View Full Version : Some news about the Packard plant

05-02-2017, 09:24 AM

05-02-2017, 11:54 AM
Hopefully, this time is the charm. There has been progress in other parts of Detroit like this, generally with spits and sputters, but progress none the less.

It does look from the articles that they have finally found someone to commit to the redevelopment like South Bend has with a couple of the old Studebaker Plants.

Thanks for the post, Bob

05-02-2017, 04:07 PM
The story and what happened to Packard is so sad, wish things had turned out differently for Packard and Studebaker.
Glad to see something good is finally happening, thanks for posting the link.

05-02-2017, 08:22 PM
As with the Studebaker Admin Building, seeing is believing!!! stupak

05-03-2017, 01:05 PM
Man, that is really good news. I hope it continues to fruition. Thanks for the info.

06-02-2017, 09:50 PM
I found this at TheOldMotor about the same thing. http://theoldmotor.com/?p=164480

06-02-2017, 11:19 PM
The former Packard plant is the largest industrial ruin in the world.

A developer from Lima Peru bought it, paying circa 400 grand.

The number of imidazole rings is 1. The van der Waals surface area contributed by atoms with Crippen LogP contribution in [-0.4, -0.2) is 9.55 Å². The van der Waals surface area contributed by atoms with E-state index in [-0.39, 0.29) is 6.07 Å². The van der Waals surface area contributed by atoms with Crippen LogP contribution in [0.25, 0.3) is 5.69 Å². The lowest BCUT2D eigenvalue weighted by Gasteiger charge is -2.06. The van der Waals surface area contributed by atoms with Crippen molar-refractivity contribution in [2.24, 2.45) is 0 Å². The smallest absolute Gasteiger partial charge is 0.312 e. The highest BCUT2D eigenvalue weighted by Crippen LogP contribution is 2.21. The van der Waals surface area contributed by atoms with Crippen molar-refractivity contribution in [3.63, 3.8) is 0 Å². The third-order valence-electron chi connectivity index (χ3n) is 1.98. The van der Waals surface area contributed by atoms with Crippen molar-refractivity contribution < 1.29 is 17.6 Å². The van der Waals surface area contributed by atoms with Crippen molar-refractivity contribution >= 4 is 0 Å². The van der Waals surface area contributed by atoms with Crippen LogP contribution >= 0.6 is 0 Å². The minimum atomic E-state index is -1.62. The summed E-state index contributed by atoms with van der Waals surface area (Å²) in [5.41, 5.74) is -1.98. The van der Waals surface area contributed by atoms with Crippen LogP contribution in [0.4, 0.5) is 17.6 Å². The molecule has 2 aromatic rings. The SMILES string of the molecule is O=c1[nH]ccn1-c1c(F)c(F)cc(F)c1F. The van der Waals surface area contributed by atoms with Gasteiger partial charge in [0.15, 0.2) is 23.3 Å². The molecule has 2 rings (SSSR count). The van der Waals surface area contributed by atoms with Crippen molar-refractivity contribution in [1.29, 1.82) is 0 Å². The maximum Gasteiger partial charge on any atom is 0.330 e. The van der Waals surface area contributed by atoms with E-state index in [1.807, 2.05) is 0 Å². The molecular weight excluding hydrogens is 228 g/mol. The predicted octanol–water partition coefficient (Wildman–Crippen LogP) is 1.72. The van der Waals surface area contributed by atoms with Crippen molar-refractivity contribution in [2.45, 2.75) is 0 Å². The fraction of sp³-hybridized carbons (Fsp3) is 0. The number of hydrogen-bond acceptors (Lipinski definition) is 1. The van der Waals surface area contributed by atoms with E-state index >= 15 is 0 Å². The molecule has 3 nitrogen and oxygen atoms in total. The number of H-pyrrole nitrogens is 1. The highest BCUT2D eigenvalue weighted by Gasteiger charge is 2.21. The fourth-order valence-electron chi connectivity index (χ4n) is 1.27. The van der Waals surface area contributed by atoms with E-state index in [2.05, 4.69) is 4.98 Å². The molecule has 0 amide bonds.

Most of the trash has been hauled away, some exterior work on the former administration building was performed a year or so ago.

Some/most (pick one) people are unaware what year it was...that the last car was assembled.

A pic on the net shows a 1954 Clipper heading down the line, behind it, workers are removing the assembly line tracks.

Packard had leased a former Briggs body plant from Chrysler (Chrysler bought Briggs in 1953), then moved 1955 and 1956 production there.

This was HUGE and as it turned out, a costly mistake. Packard would have been much better off using this plant to assembly bodies, then having them trucked to East Grand Blvd.

This is what occurred when Briggs was making the Packard bodies (1941/42 Clipper, 1946/54 all except what Henney was making).

btw: When Chrysler bought Briggs in 1953, they told Hudson & Packard that they would make bodies for their 1954 models.

But after 1954, they would have to find another source to have their bodies made. This sounded the death knell for Hudson, that due to the Jet, was in terrible financial shape.

If Hudson hadn't merged with Nash in 1954, would probably have gone out of business by 1955.

IMO: The only reason that Nash prexy George Mason wanted Hudson, was to acquire their dealer network.